Varicose veins are considered to be any veins which are enlarged and have become tortuous. They are generally found to be veins on the leg, but varicose veins can be present in a variety of other areas. When veins become varicose, the blood inside of the veins begins to flow backwards because the leaflets inside of the veins are unable to meet and work properly. Varicose veins are believed to be the most common in the superficial veins that are found within the legs because they are subjected to high pressure when the individual is standing or just participating in general activities. The veins can become painful, especially if someone is standing for a long period of time. People who are dealing with varicose veins as a result of standing may also begin to experience leg swelling, eczema, skin thickening, and some forms of ulceration.
There are some non-surgical methods that can be used for treatment of varicose veins. This can include elastic stockings, sclerotherapy, elevating the legs, and exercising on a regular basis. One of the traditional surgical treatments of the past involved completely removing the affected veins in the area. However, this is considered to be highly invasive for obvious reason. As a result, there are some less invasive options, such as ultrasound schlerotherapy, radio frequency ablation, and various types of laser treatments. Since most of the veins in the legs are considered to be superficial and are generally affected as varicose veins, they can be removed without causing any serious problems for the individual who is experiencing the condition.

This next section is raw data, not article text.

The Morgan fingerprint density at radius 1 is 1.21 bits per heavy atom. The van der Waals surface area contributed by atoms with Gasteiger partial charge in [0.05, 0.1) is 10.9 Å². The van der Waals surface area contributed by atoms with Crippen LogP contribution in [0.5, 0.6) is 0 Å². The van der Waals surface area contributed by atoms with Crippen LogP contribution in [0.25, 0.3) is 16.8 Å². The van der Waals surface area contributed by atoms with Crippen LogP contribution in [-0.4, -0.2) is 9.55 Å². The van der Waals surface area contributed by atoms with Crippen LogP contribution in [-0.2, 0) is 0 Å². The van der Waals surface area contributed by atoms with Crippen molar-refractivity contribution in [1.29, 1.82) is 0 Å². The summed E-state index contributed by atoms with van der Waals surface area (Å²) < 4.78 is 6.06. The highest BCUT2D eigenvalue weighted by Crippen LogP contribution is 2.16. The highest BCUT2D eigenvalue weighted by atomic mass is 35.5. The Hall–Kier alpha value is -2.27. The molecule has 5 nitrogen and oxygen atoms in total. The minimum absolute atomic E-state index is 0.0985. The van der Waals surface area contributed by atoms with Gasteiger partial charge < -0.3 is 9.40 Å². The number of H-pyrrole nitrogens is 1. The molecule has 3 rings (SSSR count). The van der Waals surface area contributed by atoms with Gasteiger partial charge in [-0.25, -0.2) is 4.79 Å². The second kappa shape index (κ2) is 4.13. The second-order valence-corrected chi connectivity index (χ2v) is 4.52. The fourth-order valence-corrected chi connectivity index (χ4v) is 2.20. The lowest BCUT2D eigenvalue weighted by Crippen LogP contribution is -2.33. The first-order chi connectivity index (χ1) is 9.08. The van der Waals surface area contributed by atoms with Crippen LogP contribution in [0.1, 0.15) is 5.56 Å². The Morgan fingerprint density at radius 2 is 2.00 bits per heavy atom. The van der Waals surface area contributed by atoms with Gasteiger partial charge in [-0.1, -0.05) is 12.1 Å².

The symptoms associated with varicose veins tend to vary depending on the overall severity of the condition. Some people experience heavy legs, swelling, spider veins, cramps, and difficulty in walking. Likewise, there may be restless leg syndrome, whitened scars that are on the ankles, minor injuries which may bleed and take longer to heal, redness, dryness, itchiness, and shrinking of the skin above the ankle. If left untreated, this can lead to some complications, although varicose veins are generally not a severe situation.
Complications that may be present as a result of varicose veins can include tenderness at the region, heaviness, inability to walk, constant pain, skin conditions, uncles on the skin or near the ankles, bleeding from minor trauma, blood clotting in the area that is affected, fat necrosis, and development of carcinomas. Generally speaking, these types of complications are not common, although they can occur if the individual does not receive proper treatment or if they allow their diagnosis of varicose veins to worsen over an extended period of time.